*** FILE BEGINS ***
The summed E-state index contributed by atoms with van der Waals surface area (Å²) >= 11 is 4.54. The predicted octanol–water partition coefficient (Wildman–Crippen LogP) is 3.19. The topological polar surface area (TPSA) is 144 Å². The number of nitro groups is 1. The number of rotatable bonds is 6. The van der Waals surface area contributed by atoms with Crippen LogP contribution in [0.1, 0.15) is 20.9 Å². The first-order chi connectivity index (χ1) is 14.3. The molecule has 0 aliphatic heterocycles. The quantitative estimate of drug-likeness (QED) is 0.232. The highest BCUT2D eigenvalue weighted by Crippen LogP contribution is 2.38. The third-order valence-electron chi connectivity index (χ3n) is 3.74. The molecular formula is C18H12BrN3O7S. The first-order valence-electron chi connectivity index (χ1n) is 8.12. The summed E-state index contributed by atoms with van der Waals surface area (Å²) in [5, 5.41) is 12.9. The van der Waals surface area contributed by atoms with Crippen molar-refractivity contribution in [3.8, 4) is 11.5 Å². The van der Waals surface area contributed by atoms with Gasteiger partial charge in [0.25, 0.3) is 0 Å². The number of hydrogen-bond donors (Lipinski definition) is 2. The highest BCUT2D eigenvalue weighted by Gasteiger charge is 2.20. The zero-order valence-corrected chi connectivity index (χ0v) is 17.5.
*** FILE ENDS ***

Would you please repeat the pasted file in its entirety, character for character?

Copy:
The summed E-state index contributed by atoms with van der Waals surface area (Å²) >= 11 is 4.54. The predicted octanol–water partition coefficient (Wildman–Crippen LogP) is 3.19. The topological polar surface area (TPSA) is 144 Å². The number of nitro groups is 1. The number of rotatable bonds is 6. The van der Waals surface area contributed by atoms with Crippen LogP contribution in [0.1, 0.15) is 20.9 Å². The first-order chi connectivity index (χ1) is 14.3. The molecule has 0 aliphatic heterocycles. The quantitative estimate of drug-likeness (QED) is 0.232. The highest BCUT2D eigenvalue weighted by Crippen LogP contribution is 2.38. The third-order valence-electron chi connectivity index (χ3n) is 3.74. The molecular formula is C18H12BrN3O7S. The first-order valence-electron chi connectivity index (χ1n) is 8.12. The summed E-state index contributed by atoms with van der Waals surface area (Å²) in [5, 5.41) is 12.9. The van der Waals surface area contributed by atoms with Crippen molar-refractivity contribution in [3.8, 4) is 11.5 Å². The van der Waals surface area contributed by atoms with Gasteiger partial charge in [0.25, 0.3) is 0 Å². The number of hydrogen-bond donors (Lipinski definition) is 2. The highest BCUT2D eigenvalue weighted by Gasteiger charge is 2.20. The zero-order valence-corrected chi connectivity index (χ0v) is 17.5.